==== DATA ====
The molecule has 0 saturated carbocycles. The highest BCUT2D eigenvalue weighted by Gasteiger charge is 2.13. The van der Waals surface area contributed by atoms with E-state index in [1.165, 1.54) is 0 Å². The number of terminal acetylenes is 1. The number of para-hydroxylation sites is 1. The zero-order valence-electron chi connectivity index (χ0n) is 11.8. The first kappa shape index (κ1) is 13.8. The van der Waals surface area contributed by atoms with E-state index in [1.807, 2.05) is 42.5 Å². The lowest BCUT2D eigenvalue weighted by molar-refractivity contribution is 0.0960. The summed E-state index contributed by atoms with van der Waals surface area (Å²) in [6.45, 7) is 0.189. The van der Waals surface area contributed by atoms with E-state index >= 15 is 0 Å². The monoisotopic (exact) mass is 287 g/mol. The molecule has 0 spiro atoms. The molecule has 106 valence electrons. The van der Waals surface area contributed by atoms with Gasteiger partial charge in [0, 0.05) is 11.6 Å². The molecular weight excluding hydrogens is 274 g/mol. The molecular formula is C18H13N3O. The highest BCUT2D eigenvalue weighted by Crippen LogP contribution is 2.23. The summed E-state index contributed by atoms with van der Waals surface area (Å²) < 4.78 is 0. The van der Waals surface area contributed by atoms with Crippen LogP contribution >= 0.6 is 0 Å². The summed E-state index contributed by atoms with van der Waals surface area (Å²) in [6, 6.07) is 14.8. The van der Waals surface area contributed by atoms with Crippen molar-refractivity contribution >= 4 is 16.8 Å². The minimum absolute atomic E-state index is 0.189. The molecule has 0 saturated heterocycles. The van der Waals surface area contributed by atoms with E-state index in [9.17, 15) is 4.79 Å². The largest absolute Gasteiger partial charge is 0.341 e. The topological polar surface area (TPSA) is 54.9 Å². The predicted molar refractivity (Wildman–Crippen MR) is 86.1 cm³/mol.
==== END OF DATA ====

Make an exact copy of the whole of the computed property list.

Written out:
The molecule has 0 saturated carbocycles. The highest BCUT2D eigenvalue weighted by Gasteiger charge is 2.13. The van der Waals surface area contributed by atoms with E-state index in [1.165, 1.54) is 0 Å². The number of terminal acetylenes is 1. The number of para-hydroxylation sites is 1. The zero-order valence-electron chi connectivity index (χ0n) is 11.8. The first kappa shape index (κ1) is 13.8. The van der Waals surface area contributed by atoms with E-state index in [1.807, 2.05) is 42.5 Å². The lowest BCUT2D eigenvalue weighted by molar-refractivity contribution is 0.0960. The summed E-state index contributed by atoms with van der Waals surface area (Å²) in [6.45, 7) is 0.189. The van der Waals surface area contributed by atoms with E-state index >= 15 is 0 Å². The monoisotopic (exact) mass is 287 g/mol. The molecule has 0 spiro atoms. The molecule has 106 valence electrons. The van der Waals surface area contributed by atoms with Gasteiger partial charge in [0, 0.05) is 11.6 Å². The molecular weight excluding hydrogens is 274 g/mol. The molecular formula is C18H13N3O. The highest BCUT2D eigenvalue weighted by Crippen LogP contribution is 2.23. The summed E-state index contributed by atoms with van der Waals surface area (Å²) < 4.78 is 0. The van der Waals surface area contributed by atoms with Crippen LogP contribution >= 0.6 is 0 Å². The summed E-state index contributed by atoms with van der Waals surface area (Å²) in [6, 6.07) is 14.8. The van der Waals surface area contributed by atoms with Crippen molar-refractivity contribution >= 4 is 16.8 Å². The minimum absolute atomic E-state index is 0.189. The molecule has 0 saturated heterocycles. The van der Waals surface area contributed by atoms with E-state index in [9.17, 15) is 4.79 Å². The largest absolute Gasteiger partial charge is 0.341 e. The topological polar surface area (TPSA) is 54.9 Å². The predicted molar refractivity (Wildman–Crippen MR) is 86.1 cm³/mol.